"If something is important enough, or you believe something is important enough, even if you are scared, you will keep going." -Elon Musk, CEO of Tesla Motors and SpaceX
If someone told you that you only had a less than ten percent chance of success would you even bother trying? The reality of being an entrepreneur is that the odds are against you from day one, the majority of businesses fail. It’s without doubt a tough life which means the entrepreneurs who succeed are at their very core warriors. They have the ability to fight through the tough times, to carry on when those around them feel they should quit. They have the ability to dig deep and work harder and longer hours than anyone else would ask of them. People ask me if they should be an entrepreneur and I always reply “are you a warrior?” If you are not then the life of an entrepreneur is not for you.
"If you start thinking you are good at something, that's often the day you stop trying to be better and open the back door for someone to come after you. That's why we always aim higher. We never feel like we're done." -Drew Houston, cofounder and CEO of Dropbox
Entrepreneurs don’t fail because they are not talented, in fact I’ve never met an entrepreneur who is not exceptional in some way. Entrepreneurs fail because they are talented in the skills that matter. I’ve seen great chefs open restaurants but end up failing not because they don’t produce great food but because they are not good at marketing, they are not good at bookkeeping, they are not good at managing staff. Entrepreneurs need to be multi skilled and the only way to become this is to be prepared to learn. Successful entrepreneurs are also eager students, prepared to put their ego to one side and learn whatever skills their business requires.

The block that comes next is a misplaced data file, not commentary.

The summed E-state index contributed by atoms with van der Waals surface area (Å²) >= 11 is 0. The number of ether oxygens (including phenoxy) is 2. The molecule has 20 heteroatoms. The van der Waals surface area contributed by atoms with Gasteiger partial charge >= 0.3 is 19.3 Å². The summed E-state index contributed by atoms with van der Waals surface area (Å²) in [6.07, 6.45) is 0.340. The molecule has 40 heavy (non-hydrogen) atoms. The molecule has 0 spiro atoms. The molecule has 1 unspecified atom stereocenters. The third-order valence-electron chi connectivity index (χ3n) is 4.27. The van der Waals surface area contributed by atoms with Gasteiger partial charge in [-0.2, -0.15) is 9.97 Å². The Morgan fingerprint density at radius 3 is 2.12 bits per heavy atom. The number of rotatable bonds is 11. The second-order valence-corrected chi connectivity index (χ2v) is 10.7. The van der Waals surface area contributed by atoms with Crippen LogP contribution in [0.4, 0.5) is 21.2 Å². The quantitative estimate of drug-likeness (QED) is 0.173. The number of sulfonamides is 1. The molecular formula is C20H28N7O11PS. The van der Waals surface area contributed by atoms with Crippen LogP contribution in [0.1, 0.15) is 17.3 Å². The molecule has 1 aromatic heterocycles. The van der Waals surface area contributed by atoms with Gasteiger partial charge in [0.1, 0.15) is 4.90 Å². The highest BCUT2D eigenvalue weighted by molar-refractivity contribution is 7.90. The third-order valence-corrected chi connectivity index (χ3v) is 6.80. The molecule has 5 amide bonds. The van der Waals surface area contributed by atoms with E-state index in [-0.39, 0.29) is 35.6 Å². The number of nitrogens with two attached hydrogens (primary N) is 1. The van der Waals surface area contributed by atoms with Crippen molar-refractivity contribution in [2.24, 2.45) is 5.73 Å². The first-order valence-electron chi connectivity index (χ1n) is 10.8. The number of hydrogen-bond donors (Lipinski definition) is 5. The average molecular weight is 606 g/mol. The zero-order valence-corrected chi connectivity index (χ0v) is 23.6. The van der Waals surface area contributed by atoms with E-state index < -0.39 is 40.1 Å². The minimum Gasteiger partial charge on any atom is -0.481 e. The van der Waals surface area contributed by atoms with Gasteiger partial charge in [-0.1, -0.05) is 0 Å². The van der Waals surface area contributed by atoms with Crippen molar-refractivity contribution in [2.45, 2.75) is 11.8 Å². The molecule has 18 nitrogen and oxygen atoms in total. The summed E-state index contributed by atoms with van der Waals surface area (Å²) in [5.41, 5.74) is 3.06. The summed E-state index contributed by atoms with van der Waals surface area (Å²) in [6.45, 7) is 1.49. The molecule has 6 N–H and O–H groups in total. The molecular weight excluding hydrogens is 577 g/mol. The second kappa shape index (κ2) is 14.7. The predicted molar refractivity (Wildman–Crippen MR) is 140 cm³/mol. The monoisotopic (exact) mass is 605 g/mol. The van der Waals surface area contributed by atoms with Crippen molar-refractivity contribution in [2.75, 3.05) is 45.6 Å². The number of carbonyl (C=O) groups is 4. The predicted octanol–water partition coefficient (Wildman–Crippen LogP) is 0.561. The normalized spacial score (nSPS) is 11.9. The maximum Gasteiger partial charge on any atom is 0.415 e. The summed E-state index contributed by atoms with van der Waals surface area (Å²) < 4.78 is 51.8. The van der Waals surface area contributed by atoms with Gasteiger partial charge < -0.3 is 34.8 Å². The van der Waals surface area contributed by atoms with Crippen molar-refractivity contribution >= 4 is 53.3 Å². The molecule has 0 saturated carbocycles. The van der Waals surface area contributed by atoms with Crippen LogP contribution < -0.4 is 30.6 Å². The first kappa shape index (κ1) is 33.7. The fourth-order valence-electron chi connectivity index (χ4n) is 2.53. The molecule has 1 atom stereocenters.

About the Author
Mark Wager is the Chief Leadership Coach at the Australasian Leadership Institute. Originally from the United Kingdom but now calling New Zealand his home, Mark shows leaders across the Asia Pacific region how to influence, motivate and inspire their teams. Driven by a frustration of attending many ineffective workshops during his 30 year managerial career Mark has made his passion in life to redefine how leaders are trained.
Mark takes advanced psychological theories and makes them accessible to the modern leader regardless of their background, experience or industry, by developing customised Leadership workshops and individual coaching sessions that combine practical real-life scenarios with a mixture of British wit. Mark dispels the myth that there are certain Leadership skills that can’t be learnt.
Leaders from some of the regions most prestigious organisations have been trained by Mark including the delegates of the European Union, Weta workshops, Amnesty International, Unicef, Barnados, St Johns, Red Cross, NZ Basketball, NZ Tennis, NZ Hockey, NZ Netball, NZ Rugby League, Ministry of Justice, Department of Internal Affairs, NZ Defence Force, the Fijian Broadcasting Corporation, The Fred Hollows Foundation, Sofitel resorts, Raddison Hotel Group, Te Whanau Waipareira and many more.
If you would like a free 30 minute Leadership coaching session with Mark you can contact him via the enquiry form below.
Posted: Thursday 19 November 2020